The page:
More information= [a ij ] 2 3. Square matrix A square matrix is one that has equal number of rows and columns, that is n = m. Some examples of square matrices are
This document deals with the fundamentals of matrix algebra and is adapted from B.C. Kuo, Linear Networks and Systems, McGraw Hill, 1967. It is presented here for educational purposes. 1 Introduction In
More informationWHICH LINEARFRACTIONAL TRANSFORMATIONS INDUCE ROTATIONS OF THE SPHERE?
WHICH LINEARFRACTIONAL TRANSFORMATIONS INDUCE ROTATIONS OF THE SPHERE? JOEL H. SHAPIRO Abstract. These notes supplement the discussion of linear fractional mappings presented in a beginning graduate course
More informationChapter 1  Matrices & Determinants
Chapter 1  Matrices & Determinants Arthur Cayley (August 16, 1821  January 26, 1895) was a British Mathematician and Founder of the Modern British School of Pure Mathematics. As a child, Cayley enjoyed
More informationLecture 13 Linear quadratic Lyapunov theory
EE363 Winter 289 Lecture 13 Linear quadratic Lyapunov theory the Lyapunov equation Lyapunov stability conditions the Lyapunov operator and integral evaluating quadratic integrals analysis of ARE discretetime
More informationx1 x 2 x 3 y 1 y 2 y 3 x 1 y 2 x 2 y 1 0.
Cross product 1 Chapter 7 Cross product We are getting ready to study integration in several variables. Until now we have been doing only differential calculus. One outcome of this study will be our ability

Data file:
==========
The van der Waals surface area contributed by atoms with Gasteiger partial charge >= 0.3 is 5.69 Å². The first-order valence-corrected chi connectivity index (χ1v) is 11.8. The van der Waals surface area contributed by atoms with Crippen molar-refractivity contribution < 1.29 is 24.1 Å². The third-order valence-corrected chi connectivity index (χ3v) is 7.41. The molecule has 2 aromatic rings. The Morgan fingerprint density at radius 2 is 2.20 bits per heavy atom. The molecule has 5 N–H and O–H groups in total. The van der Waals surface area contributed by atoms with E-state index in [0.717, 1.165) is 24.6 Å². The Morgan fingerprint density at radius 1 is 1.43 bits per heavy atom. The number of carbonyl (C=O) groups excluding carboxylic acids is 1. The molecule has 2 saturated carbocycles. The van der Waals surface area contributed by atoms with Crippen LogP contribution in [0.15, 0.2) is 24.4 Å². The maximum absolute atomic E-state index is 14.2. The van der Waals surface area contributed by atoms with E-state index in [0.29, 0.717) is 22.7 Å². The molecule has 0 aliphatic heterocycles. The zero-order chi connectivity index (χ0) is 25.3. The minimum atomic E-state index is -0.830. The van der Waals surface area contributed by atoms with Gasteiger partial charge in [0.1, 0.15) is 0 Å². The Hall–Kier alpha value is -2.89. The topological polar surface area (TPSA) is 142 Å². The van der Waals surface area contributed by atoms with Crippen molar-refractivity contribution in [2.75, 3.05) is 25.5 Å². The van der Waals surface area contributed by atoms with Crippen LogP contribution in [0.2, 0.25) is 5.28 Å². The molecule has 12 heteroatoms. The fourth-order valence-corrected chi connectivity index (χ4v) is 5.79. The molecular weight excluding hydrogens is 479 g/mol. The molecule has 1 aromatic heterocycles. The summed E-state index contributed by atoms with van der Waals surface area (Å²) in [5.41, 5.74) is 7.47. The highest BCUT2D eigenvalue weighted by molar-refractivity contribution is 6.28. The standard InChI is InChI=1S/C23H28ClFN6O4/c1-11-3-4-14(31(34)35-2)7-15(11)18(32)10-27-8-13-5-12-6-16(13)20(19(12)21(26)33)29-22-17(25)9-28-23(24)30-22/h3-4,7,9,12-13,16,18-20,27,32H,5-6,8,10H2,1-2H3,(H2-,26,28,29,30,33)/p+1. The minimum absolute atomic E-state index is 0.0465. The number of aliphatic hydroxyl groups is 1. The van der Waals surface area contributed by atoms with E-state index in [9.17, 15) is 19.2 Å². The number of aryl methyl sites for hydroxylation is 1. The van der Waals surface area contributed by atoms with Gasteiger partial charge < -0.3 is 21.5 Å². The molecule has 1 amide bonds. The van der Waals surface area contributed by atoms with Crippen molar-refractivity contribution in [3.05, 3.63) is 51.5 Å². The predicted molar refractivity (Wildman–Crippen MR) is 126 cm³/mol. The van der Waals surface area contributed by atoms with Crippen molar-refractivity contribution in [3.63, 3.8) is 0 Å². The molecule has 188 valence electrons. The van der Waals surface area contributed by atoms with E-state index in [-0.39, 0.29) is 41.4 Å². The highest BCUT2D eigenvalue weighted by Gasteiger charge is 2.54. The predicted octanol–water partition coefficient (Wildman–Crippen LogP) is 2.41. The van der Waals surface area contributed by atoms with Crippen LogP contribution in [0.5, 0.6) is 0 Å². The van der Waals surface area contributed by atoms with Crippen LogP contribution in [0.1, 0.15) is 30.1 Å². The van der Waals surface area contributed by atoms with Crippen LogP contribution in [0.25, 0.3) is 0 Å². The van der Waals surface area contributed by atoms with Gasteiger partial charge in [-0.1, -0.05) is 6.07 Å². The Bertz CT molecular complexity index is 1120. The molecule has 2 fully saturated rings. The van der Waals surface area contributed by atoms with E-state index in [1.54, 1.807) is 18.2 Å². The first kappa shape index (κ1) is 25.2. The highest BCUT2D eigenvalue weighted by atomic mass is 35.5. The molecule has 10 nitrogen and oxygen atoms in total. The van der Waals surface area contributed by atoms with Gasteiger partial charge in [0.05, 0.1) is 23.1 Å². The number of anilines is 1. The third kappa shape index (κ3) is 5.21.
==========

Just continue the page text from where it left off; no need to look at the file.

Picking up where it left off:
More informationOrthogonal Projections
Orthogonal Projections and Reflections (with exercises) by D. Klain Version.. Corrections and comments are welcome! Orthogonal Projections Let X,..., X k be a family of linearly independent (column) vectors
More informationDeterminants. Dr. Doreen De Leon Math 152, Fall 2015
Determinants Dr. Doreen De Leon Math 52, Fall 205 Determinant of a Matrix Elementary Matrices We will first discuss matrices that can be used to produce an elementary row operation on a given matrix A.
More informationLINEAR ALGEBRA W W L CHEN
LINEAR ALGEBRA W W L CHEN c W W L Chen, 1997, 2008 This chapter is available free to all individuals, on understanding that it is not to be used for financial gain, and may be downloaded and/or photocopied,
More informationISOMETRIES OF R n KEITH CONRAD
ISOMETRIES OF R n KEITH CONRAD 1. Introduction An isometry of R n is a function h: R n R n that preserves the distance between vectors: h(v) h(w) = v w for all v and w in R n, where (x 1,..., x n ) = x